Please use this identifier to cite or link to this item: http://hdl.handle.net/1893/23114
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dc.contributor.authorCismas, Ioana-
dc.contributor.editorSutherland, EE-
dc.contributor.editorBarnes, Macfarlane L-A-
dc.date.accessioned2017-01-06T22:06:02Z-
dc.date.available2017-01-06T22:06:02Z-
dc.date.issued2016-12-
dc.identifier.urihttp://hdl.handle.net/1893/23114-
dc.description.abstractAnchored in the wider debate on the relation between the child’s best interests and religion, the chapter inquires whether the Holy See—a religious actor, party to the Convention on the Rights of the Child (CRC)—has best interests obligations, and whether it considers these in its actions and norms intended to address clerical child sexual abuse. The study challenges the self-portrayed dual personality of the Holy See qua government of the Vatican and qua government of the Church; instead, it posits that the Holy See and the Vatican form a construct ‘clothed’ in state-like resemblance, which therefore enjoys the privileges of states and incurs correlative obligations. By drawing on doctrinal and judicial developments in the area of extraterritoriality, and critically examining the 2014 Concluding observations of the CRC Committee, the chapter shows that the Holy See’s child rights obligations, including those related to the child’s best interests, do not stop at the tiny borders of the Vatican. Lastly, it examines whether the Holy See assumes its best interests obligations and their extraterritorial reach, and reveals a surprising dissonance between the actor’s discourse on the one hand, and recent legislative and institutional practice on the other.en_UK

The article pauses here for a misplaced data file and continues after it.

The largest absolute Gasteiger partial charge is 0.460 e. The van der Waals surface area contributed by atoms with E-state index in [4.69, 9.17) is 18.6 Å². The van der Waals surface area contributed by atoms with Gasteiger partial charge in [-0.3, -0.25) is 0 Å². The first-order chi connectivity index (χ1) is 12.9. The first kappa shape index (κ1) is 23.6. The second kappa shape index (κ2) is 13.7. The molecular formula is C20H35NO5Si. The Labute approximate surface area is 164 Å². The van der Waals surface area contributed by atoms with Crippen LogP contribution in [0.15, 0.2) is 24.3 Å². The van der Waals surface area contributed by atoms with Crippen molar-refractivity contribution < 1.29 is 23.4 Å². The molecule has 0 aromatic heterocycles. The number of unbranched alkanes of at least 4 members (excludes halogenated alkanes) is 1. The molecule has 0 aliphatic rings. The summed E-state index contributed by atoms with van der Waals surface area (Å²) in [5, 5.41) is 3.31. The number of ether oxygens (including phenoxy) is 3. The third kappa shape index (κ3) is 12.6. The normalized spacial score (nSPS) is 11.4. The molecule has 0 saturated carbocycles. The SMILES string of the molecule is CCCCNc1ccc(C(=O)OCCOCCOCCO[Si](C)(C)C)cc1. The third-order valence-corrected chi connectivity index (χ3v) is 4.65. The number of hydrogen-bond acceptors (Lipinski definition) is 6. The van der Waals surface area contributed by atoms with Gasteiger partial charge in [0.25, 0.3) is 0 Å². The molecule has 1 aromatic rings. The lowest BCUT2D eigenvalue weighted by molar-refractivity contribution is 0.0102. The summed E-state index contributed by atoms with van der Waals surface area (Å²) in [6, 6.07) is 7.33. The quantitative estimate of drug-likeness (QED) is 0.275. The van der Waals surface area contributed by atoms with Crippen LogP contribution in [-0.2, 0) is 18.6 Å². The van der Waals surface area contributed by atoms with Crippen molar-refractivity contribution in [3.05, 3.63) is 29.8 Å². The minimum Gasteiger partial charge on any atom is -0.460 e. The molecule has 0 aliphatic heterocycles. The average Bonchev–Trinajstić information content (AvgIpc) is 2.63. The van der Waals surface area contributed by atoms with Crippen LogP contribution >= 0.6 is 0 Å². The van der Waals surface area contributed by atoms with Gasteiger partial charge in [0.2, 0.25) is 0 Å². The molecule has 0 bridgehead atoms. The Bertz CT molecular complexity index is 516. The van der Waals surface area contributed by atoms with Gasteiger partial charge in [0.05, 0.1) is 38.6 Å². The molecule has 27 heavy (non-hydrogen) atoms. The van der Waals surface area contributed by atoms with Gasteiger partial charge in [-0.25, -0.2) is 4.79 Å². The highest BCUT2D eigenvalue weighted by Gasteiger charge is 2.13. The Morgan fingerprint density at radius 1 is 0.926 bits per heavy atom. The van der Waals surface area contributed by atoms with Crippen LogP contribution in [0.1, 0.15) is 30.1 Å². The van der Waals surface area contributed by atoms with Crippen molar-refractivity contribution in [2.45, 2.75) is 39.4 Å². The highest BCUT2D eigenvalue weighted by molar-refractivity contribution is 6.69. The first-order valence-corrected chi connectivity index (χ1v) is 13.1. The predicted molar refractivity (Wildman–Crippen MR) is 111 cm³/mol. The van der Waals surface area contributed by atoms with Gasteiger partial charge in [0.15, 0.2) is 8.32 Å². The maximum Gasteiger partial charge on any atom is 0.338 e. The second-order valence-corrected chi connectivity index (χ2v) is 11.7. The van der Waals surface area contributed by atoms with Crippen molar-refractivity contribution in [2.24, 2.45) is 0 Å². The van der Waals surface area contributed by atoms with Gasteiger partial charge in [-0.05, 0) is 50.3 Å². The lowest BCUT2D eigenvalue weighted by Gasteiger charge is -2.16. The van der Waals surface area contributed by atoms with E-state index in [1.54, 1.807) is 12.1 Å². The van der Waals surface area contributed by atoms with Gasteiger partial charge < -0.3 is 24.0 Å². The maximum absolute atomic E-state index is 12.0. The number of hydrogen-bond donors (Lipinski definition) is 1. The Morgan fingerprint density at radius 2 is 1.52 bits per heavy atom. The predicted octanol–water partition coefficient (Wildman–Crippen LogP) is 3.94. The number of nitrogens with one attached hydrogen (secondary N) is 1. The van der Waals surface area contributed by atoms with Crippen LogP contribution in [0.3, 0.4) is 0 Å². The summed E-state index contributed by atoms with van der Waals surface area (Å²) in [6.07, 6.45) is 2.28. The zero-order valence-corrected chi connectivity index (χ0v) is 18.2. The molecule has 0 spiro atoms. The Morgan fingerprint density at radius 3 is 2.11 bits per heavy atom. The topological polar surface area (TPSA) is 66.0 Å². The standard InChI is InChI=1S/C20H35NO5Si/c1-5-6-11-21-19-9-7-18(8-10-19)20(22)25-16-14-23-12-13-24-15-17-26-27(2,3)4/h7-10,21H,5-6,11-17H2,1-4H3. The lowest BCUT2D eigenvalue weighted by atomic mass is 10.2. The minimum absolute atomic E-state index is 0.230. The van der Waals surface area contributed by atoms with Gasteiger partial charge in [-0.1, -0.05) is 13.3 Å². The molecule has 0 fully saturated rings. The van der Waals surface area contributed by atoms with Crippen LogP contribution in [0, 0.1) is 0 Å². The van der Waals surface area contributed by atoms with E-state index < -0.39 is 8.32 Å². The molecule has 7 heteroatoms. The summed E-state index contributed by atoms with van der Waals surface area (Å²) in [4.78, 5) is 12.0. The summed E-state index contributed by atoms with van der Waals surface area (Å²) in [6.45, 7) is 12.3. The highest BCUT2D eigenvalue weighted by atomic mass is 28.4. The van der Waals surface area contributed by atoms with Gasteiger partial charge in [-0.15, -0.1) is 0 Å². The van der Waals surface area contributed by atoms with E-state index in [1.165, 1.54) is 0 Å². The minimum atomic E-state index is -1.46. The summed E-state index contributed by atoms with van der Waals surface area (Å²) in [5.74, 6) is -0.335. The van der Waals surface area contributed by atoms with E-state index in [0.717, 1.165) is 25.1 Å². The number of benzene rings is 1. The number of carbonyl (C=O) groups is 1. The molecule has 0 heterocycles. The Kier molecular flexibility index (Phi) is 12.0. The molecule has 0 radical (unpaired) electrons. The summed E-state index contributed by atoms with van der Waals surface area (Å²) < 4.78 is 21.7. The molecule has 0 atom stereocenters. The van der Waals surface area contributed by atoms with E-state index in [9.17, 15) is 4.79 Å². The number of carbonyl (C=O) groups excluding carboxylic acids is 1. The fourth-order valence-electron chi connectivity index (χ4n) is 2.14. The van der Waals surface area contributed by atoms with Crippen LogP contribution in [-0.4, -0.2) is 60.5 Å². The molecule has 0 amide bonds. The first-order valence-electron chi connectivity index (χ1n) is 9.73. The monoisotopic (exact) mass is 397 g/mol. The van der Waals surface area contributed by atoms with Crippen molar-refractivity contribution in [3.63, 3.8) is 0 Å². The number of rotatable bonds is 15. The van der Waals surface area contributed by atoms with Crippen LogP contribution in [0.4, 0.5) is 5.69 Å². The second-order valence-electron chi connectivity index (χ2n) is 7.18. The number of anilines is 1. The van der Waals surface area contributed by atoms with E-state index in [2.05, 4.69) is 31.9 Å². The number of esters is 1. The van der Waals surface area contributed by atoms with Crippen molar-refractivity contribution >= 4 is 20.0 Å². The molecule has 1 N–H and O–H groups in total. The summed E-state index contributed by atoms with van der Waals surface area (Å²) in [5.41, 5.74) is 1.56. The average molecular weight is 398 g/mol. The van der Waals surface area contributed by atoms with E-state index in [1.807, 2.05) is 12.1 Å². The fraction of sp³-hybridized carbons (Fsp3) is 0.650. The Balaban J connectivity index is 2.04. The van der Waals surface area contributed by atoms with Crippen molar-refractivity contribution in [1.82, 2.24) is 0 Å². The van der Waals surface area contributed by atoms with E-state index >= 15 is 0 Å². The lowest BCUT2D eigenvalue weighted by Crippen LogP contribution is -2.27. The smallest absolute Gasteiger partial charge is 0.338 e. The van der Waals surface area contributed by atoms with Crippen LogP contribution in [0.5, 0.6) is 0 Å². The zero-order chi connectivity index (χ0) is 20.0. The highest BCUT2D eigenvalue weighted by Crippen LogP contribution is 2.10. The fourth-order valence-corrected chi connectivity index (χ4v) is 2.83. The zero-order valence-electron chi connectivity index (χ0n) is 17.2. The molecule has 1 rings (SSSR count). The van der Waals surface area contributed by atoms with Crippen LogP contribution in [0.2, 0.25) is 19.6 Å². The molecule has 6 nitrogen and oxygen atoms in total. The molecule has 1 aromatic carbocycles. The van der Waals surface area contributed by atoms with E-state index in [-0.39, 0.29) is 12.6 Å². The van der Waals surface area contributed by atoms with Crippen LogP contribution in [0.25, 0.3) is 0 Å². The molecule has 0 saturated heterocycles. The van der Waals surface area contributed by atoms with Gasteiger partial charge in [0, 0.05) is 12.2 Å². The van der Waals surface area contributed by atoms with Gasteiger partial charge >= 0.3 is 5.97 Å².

dc.language.isoen-
dc.publisherCambridge University Press-
dc.relationCismas I (2016) The Child’s Best Interests and Religion: A Case Study of the Holy See’s Best Interests Obligations and Clerical Child Sexual Abuse. In: Sutherland EE, Barnes Macfarlane L-A (ed.). Implementing Article 3 of the United Nations Convention on the Rights of the Child: Best Interests, Welfare and Well-being, Cambridge: Cambridge University Press, pp. 310-325.-
dc.rightsThis chapter has been accepted for publication and will appear in a revised form, subsequent to appropriate editorial input by Cambridge University Press, in Reasons for Belief. 'The Child’s Best Interests and Religion: A Case Study of the Holy See’s Best Interests Obligations and Clerical Child Sexual Abuse', in Implementing Article 3 of the United Nations Convention on the Rights of the Child: Best Interests, Welfare and Well-being, ed. EE Sutherland, L-A Barnes Macfarlane, 2016, © Cambridge University Press. URL: http://www.cambridge.org/gb/academic/subjects/law/un-and-international-organisations/implementing-article-3-united-nations-convention-rights-child-best-interests-welfare-and-well-being?format=HB-
dc.subjectchild rightsen_UK
dc.subjectchild's best interestsen_UK
dc.subjectreligionen_UK
dc.subjectreligious actoren_UK
dc.subjectHoly Seeen_UK
dc.subjectextra-territoriality.en_UK
dc.titleThe Child’s Best Interests and Religion: A Case Study of the Holy See’s Best Interests Obligations and Clerical Child Sexual Abuseen_UK
dc.typePart of book or chapter of booken_UK
dc.citation.spage310-
dc.citation.epage325-
dc.citation.publicationstatusPublished-
dc.type.statusBook Chapter: author post-print (pre-copy editing)-
dc.identifier.urlhttp://www.cambridge.org/gb/academic/subjects/law/un-and-international-organisations/implementing-article-3-united-nations-convention-rights-child-best-interests-welfare-and-well-being?format=HB-
dc.author.emailioana.cismas@stir.ac.uk-
dc.citation.btitleImplementing Article 3 of the United Nations Convention on the Rights of the Child: Best Interests, Welfare and Well-being-
dc.citation.isbn9781107158252-
dc.publisher.addressCambridge-
dc.contributor.affiliationLaw-
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